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Land of 10,000 Art-Stopping Moments: What We Can Learn from Minnesota
Participants gather during the Rural Art and Culture Summit in June in Morris, Minn. Photo by Holly Diestler

Land of 10,000 Art-Stopping Moments: What We Can Learn from Minnesota

In the late 1990s, the small town of Lanesboro, Minn., had a plan to build an arts center.
Visionary John Davis gave them a different idea: Let’s turn the entire town into an arts campus so that art is all around, from poetry in a parking lot to sculptural medallions along the sidewalk. The poetry would include work by local artists, and residents would vote on what should be represented in the medallions, because art should involve and be rooted in the community, Davis says.
The Lanesboro project is progressing. And by the looks of the art activity going on across the Red River, the entire state of Minnesota could well be working toward the same goal: one big arts campus, from northern lakes to southern bluffs.

Our neighbor to the east is becoming a national leader in what’s called creative placemaking, or using the power of art to redefine, reconnect and revitalize a community. Rural places especially are gaining new energy—and measurable economic activity—from art endeavors.

Lanesboro, which recently received an ArtPlace grant to work toward the arts campus vision, is just one example.

New York Mills hosts artists-in-residence, developed a cultural center in a historic building, and annually hosts a philosophy contest called the Great American Think-Off.

Western Minnesota communities hold an event called the Meander annually, which includes several days of rural studio tours and local food tasting.

Granite Falls had a play this summer in which the audience paddled up to each riverbank scene in canoes.

The Rural Art and Culture Summit in Morris, Minn., in June drew people from all over the region to discuss how the arts could be leveraged to create vibrant communities. One evening gathering took place outside, despite cool June temperatures. Photo by Holly Diestler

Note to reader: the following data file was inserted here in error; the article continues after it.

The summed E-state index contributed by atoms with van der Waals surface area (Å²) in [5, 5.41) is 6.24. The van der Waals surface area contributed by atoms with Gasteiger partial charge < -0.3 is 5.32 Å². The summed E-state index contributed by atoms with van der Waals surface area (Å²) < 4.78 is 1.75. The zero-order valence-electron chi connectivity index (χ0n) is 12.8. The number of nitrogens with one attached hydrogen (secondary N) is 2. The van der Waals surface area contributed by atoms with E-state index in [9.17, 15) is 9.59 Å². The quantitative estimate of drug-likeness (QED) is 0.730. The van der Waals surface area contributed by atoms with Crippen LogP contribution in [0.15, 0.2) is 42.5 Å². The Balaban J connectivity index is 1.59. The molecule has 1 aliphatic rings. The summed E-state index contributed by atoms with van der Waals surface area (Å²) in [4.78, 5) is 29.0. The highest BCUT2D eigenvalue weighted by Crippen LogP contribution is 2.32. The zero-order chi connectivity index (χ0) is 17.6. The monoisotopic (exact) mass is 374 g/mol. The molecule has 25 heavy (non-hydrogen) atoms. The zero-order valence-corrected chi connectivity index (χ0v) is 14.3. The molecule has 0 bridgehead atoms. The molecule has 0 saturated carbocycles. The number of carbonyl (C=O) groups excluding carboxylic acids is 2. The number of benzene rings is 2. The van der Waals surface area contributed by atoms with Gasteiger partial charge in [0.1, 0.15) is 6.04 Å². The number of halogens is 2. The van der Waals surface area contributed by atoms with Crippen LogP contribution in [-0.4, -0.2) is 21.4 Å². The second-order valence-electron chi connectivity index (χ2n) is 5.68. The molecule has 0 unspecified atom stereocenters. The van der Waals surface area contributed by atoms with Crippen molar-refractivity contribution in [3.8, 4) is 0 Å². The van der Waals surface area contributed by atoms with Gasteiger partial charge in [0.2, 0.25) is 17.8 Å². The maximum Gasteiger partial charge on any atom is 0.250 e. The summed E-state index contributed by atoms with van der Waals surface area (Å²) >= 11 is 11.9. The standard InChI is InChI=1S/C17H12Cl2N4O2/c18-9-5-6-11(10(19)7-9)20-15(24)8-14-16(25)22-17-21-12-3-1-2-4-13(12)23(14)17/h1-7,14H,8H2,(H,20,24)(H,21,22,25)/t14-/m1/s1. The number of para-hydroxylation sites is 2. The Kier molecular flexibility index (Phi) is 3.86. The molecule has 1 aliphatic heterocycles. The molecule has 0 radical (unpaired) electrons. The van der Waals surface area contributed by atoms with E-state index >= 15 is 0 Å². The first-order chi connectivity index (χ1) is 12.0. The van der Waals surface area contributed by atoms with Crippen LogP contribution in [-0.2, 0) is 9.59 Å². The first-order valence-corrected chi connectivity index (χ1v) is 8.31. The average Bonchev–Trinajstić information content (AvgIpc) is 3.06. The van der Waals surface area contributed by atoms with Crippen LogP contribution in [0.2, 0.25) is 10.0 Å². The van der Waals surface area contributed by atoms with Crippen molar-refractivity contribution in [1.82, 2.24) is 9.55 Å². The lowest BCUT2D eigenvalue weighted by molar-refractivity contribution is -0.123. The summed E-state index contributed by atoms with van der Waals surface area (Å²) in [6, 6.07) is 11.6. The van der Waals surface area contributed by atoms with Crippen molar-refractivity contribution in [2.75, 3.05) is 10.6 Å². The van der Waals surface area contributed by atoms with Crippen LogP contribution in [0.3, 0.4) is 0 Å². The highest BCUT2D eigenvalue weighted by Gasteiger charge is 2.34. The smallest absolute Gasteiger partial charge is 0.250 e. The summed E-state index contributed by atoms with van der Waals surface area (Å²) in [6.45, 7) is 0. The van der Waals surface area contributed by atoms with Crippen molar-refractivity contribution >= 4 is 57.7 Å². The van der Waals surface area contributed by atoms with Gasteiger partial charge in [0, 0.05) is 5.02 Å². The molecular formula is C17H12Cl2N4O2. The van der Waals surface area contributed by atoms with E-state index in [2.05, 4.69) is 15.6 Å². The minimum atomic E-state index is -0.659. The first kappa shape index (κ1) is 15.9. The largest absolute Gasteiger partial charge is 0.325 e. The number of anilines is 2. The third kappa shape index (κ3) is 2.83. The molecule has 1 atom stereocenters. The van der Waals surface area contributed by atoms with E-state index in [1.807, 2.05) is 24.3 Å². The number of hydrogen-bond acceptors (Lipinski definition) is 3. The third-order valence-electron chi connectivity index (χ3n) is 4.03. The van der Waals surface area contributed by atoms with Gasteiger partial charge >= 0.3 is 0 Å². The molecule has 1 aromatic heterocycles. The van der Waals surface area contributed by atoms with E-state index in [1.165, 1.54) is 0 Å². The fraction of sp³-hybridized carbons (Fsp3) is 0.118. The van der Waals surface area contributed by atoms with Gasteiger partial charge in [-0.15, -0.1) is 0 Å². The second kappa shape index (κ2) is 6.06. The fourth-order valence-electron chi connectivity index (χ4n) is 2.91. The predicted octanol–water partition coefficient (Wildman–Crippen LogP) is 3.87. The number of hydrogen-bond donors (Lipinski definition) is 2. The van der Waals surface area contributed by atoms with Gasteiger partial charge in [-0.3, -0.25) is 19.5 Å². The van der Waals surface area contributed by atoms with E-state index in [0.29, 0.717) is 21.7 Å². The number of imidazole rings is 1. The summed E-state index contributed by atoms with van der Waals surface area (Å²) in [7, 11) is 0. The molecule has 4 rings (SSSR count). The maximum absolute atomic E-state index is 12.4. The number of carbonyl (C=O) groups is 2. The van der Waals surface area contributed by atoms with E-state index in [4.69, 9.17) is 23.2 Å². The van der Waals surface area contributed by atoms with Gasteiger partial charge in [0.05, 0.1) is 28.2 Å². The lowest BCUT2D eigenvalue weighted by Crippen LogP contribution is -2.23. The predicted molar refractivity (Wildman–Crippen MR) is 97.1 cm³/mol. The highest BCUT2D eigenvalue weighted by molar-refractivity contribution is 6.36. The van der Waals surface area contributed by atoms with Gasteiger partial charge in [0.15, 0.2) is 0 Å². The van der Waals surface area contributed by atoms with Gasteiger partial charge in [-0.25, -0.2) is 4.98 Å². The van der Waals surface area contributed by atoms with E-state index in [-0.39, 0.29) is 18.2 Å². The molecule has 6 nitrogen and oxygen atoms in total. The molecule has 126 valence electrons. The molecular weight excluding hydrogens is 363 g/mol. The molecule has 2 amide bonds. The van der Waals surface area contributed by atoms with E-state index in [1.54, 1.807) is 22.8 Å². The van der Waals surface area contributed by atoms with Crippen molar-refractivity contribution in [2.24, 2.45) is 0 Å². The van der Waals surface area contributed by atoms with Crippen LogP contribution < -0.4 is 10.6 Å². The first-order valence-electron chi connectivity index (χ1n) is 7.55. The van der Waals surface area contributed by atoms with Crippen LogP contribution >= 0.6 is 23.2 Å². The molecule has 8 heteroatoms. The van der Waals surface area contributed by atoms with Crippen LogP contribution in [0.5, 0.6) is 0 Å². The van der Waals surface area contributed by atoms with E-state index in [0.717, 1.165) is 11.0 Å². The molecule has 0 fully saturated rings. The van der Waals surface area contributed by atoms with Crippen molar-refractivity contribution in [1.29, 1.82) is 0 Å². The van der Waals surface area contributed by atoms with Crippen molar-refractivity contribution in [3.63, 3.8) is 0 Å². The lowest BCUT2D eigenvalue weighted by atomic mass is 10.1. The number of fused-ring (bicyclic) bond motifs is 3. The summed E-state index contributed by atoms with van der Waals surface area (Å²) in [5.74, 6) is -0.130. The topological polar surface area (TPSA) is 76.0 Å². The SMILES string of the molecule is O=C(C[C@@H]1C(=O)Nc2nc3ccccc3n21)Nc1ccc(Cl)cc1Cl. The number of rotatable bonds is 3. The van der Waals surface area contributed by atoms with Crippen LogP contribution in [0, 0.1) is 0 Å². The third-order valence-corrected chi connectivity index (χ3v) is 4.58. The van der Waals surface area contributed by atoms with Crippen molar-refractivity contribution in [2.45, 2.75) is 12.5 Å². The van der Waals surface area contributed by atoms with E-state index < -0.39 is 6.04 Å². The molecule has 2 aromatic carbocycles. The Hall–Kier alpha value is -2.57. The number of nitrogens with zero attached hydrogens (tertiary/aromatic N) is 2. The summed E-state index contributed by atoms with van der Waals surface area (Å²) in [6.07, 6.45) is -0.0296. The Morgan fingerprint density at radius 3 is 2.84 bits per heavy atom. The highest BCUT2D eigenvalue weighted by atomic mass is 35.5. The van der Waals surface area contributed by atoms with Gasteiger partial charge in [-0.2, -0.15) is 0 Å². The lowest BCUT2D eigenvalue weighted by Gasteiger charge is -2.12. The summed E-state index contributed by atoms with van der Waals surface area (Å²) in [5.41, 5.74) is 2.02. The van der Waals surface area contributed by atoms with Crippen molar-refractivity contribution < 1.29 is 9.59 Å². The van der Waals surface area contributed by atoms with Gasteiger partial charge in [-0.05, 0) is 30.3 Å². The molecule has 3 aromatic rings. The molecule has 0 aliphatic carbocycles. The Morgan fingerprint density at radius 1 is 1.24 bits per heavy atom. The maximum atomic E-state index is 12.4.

The Rural Art and Culture Summit in Morris, Minn., in June drew people from all over the region to discuss how the arts could be leveraged to create vibrant communities. One evening gathering took place outside, despite cool June temperatures. Photo by Holly Diestler

In June, many players in this creative placemaking movement came together for the Rural Arts and Culture Summit in Morris, Minn. The conference, which brought together not just artists but economic development leaders from across the region, filled up six weeks early—even after they let in more people than were initially planned.

The enthusiasm for and success in rural creative placemaking in Minnesota were clear in the stories being told on stage and around the lunch tables. “Minnesota is the real deal,” one national leader told summit organizer Michele Anderson.

So what is making Minnesota so successful?

 

Investing in Themselves

Let’s start with the one that some Dakotans might find hard to fathom: In 2008, Minnesota voters agreed to tax themselves to support the arts.

The measure wasn’t solely for the arts. The measure’s full name was the Clean Water, Land and Legacy Amendment, and part of the money went into funds for clean water, outdoor heritage, and parks and trails. But 19.75 percent of money raised by what is commonly called the Legacy Amendment goes to the arts and culture heritage fund. And in 2008, 56 percent of Minnesotans voted the tax into law.